5. Tyre Pressure Gauge: undoubtedly this is one of the most important tools for your kit given how critical tyre pressure is for safety and performance whilst holding the road out on your bike. Choose one with a flexible hose and 360’ rotation to make seeing the gauge easy and opt for one with an air bleed button for exact pressure setting. Check out our Tyre Pressure Gauge, voted Best in Class by RiDE Magazine!

6. Tyre Pump: go for a compact, accurate, lightweight compressor which is robust, compatible with your valve type and which will quickly get your tyres to optimal pressure for the terrain you are on.

7. Tyre Levers and Repair Kits: be careful here and be sure to invest in a set that are durable, made to last, won’t bend when you are faced with a puncture in the middle of nowhere and which include a rim protector. Ensure too that you have on board the wherewithal to repair any puncture: patches and sealant at the very least are a necessity in that ultimate toolkit of yours.

8. Locking Wire (Safety Wire) & Twister Pliers: 
Locking wire prevents fasteners like nuts and bolts from loosening - it's valuable to have to hand for locking, fixing and fastening items that may have been shaken loose by vibrations, and it's important to use proper twister pliers to avoid damaging the wire throughout fitting.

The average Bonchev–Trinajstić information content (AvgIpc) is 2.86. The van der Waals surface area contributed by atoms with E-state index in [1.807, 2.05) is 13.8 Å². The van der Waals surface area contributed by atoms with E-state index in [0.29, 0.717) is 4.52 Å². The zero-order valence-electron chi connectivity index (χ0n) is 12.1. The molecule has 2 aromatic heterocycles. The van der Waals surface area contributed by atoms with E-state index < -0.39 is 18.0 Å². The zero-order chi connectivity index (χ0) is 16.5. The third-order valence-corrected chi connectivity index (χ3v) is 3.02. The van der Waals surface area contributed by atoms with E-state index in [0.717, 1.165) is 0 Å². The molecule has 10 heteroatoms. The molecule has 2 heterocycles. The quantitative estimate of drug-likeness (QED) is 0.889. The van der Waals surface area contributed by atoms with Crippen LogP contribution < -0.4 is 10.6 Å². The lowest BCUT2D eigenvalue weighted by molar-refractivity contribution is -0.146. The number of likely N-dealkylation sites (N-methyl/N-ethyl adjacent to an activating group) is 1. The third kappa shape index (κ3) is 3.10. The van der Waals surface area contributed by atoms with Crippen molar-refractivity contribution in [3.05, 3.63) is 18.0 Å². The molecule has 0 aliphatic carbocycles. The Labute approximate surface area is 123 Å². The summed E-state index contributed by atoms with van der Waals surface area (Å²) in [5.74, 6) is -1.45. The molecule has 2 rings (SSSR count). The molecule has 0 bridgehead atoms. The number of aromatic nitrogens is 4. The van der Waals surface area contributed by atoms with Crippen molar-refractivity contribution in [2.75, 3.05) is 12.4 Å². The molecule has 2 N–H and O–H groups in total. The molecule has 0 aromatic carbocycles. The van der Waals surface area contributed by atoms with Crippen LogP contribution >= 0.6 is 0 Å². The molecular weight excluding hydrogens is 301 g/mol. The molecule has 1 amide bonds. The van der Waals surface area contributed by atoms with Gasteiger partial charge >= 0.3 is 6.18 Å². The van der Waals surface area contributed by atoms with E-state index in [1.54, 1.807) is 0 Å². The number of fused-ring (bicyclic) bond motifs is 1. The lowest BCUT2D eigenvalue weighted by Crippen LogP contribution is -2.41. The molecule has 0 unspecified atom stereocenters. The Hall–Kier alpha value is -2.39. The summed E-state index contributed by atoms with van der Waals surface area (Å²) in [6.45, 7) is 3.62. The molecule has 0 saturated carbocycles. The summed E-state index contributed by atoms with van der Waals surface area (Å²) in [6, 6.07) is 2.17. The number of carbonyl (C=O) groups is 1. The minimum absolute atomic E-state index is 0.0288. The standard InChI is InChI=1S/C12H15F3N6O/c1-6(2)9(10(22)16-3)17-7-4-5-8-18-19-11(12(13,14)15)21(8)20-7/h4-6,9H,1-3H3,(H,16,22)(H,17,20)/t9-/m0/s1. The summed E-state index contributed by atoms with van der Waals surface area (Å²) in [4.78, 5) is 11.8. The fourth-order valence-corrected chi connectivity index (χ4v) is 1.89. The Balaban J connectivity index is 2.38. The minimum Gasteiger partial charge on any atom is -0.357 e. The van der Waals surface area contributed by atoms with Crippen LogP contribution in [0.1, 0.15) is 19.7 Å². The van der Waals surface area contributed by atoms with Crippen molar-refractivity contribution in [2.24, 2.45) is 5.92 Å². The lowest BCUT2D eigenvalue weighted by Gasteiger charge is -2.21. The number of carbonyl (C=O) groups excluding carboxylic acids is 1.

9. Miscellaneous: any seasoned biker will have a tin in his toolkit containing spares discovered to be indispensable over many years of biking. Bulbs, fuses, spark plugs, a length of wire, disposable gloves, cable ties, gorilla tape, duct tape, lock nuts, bolts, washers, spare chain links, lubricant and a working torch – none of these take up much space and one day you’ll be glad you’ve thought to include them in your kit. If not for you, then to help out a fellow motorcyclist who has come unstuck along the way!

Of course, space is can be valuable on some bikes more than others, so prioritise what you carry by importance.

Learn More with Venhill

Whilst not exhaustive, we do hope this guide has given you some indicators as you begin to compile your ultimate toolkit. The key is not to skimp on cost, be discerning and choose quality items built to last. This is where we at Venhill with our 50 years of experience in the development and manufacture of cables and hoses and our huge motorcycle product range are here to help.

Whatever you’re looking for, get in touch with us today and we’ll be happy to help.